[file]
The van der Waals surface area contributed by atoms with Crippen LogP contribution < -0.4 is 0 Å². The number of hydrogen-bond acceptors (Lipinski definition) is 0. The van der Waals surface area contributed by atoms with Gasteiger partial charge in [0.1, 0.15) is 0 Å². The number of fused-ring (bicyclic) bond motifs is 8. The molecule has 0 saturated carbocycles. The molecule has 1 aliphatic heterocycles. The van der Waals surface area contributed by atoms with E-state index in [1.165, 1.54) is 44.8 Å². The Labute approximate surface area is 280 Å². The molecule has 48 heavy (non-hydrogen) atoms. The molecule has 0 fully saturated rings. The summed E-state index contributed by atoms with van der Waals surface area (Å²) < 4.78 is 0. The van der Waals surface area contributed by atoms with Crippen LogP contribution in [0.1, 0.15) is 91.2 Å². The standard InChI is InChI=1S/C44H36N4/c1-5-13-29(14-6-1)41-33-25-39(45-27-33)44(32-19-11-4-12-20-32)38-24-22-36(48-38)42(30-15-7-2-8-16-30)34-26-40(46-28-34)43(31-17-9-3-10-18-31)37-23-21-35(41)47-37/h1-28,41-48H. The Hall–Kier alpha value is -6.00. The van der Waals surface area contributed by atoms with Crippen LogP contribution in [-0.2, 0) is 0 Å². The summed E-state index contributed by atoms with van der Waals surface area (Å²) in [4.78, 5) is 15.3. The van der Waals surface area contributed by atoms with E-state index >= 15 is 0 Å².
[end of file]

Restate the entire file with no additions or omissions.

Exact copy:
The van der Waals surface area contributed by atoms with Crippen LogP contribution < -0.4 is 0 Å². The number of hydrogen-bond acceptors (Lipinski definition) is 0. The van der Waals surface area contributed by atoms with Gasteiger partial charge in [0.1, 0.15) is 0 Å². The number of fused-ring (bicyclic) bond motifs is 8. The molecule has 0 saturated carbocycles. The molecule has 1 aliphatic heterocycles. The van der Waals surface area contributed by atoms with E-state index in [1.165, 1.54) is 44.8 Å². The Labute approximate surface area is 280 Å². The molecule has 48 heavy (non-hydrogen) atoms. The molecule has 0 fully saturated rings. The summed E-state index contributed by atoms with van der Waals surface area (Å²) < 4.78 is 0. The van der Waals surface area contributed by atoms with Crippen LogP contribution in [0.1, 0.15) is 91.2 Å². The standard InChI is InChI=1S/C44H36N4/c1-5-13-29(14-6-1)41-33-25-39(45-27-33)44(32-19-11-4-12-20-32)38-24-22-36(48-38)42(30-15-7-2-8-16-30)34-26-40(46-28-34)43(31-17-9-3-10-18-31)37-23-21-35(41)47-37/h1-28,41-48H. The Hall–Kier alpha value is -6.00. The van der Waals surface area contributed by atoms with Crippen LogP contribution in [-0.2, 0) is 0 Å². The summed E-state index contributed by atoms with van der Waals surface area (Å²) in [4.78, 5) is 15.3. The van der Waals surface area contributed by atoms with E-state index >= 15 is 0 Å².